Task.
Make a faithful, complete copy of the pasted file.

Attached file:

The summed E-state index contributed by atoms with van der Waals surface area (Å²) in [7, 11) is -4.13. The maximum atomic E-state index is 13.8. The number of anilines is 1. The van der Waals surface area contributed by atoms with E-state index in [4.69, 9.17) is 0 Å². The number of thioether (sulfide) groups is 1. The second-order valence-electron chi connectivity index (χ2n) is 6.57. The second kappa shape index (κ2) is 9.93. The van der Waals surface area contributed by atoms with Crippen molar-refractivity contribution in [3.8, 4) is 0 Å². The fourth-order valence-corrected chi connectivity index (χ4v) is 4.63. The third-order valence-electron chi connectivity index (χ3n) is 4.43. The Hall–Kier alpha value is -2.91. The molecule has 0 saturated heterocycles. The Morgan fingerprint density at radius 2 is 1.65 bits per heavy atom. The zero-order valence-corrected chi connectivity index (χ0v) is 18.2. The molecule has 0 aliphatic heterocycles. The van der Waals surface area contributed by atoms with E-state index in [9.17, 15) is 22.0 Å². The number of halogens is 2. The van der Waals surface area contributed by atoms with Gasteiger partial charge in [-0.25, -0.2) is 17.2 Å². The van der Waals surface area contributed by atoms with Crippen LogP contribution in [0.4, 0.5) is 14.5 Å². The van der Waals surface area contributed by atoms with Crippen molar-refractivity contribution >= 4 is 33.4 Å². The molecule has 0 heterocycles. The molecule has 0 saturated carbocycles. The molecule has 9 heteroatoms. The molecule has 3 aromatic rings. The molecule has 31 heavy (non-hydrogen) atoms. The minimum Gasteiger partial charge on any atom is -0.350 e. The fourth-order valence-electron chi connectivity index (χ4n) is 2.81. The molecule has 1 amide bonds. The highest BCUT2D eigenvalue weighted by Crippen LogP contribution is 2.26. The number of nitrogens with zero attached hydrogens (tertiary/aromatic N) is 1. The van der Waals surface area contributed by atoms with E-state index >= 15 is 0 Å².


The summed E-state index contributed by atoms with van der Waals surface area (Å²) in [7, 11) is -4.13. The maximum atomic E-state index is 13.8. The number of anilines is 1. The van der Waals surface area contributed by atoms with E-state index in [4.69, 9.17) is 0 Å². The number of thioether (sulfide) groups is 1. The second-order valence-electron chi connectivity index (χ2n) is 6.57. The second kappa shape index (κ2) is 9.93. The van der Waals surface area contributed by atoms with Crippen molar-refractivity contribution in [3.8, 4) is 0 Å². The fourth-order valence-corrected chi connectivity index (χ4v) is 4.63. The third-order valence-electron chi connectivity index (χ3n) is 4.43. The Hall–Kier alpha value is -2.91. The molecule has 0 saturated heterocycles. The Morgan fingerprint density at radius 2 is 1.65 bits per heavy atom. The zero-order valence-corrected chi connectivity index (χ0v) is 18.2. The molecule has 0 aliphatic heterocycles. The van der Waals surface area contributed by atoms with E-state index in [9.17, 15) is 22.0 Å². The number of halogens is 2. The van der Waals surface area contributed by atoms with Gasteiger partial charge in [-0.25, -0.2) is 17.2 Å². The van der Waals surface area contributed by atoms with Crippen LogP contribution in [0.4, 0.5) is 14.5 Å². The van der Waals surface area contributed by atoms with Crippen molar-refractivity contribution >= 4 is 33.4 Å². The molecule has 0 heterocycles. The molecule has 0 saturated carbocycles. The molecule has 9 heteroatoms. The molecule has 3 aromatic rings. The molecule has 31 heavy (non-hydrogen) atoms. The minimum Gasteiger partial charge on any atom is -0.350 e. The fourth-order valence-electron chi connectivity index (χ4n) is 2.81. The molecule has 1 amide bonds. The highest BCUT2D eigenvalue weighted by Crippen LogP contribution is 2.26. The number of nitrogens with zero attached hydrogens (tertiary/aromatic N) is 1. The van der Waals surface area contributed by atoms with E-state index >= 15 is 0 Å².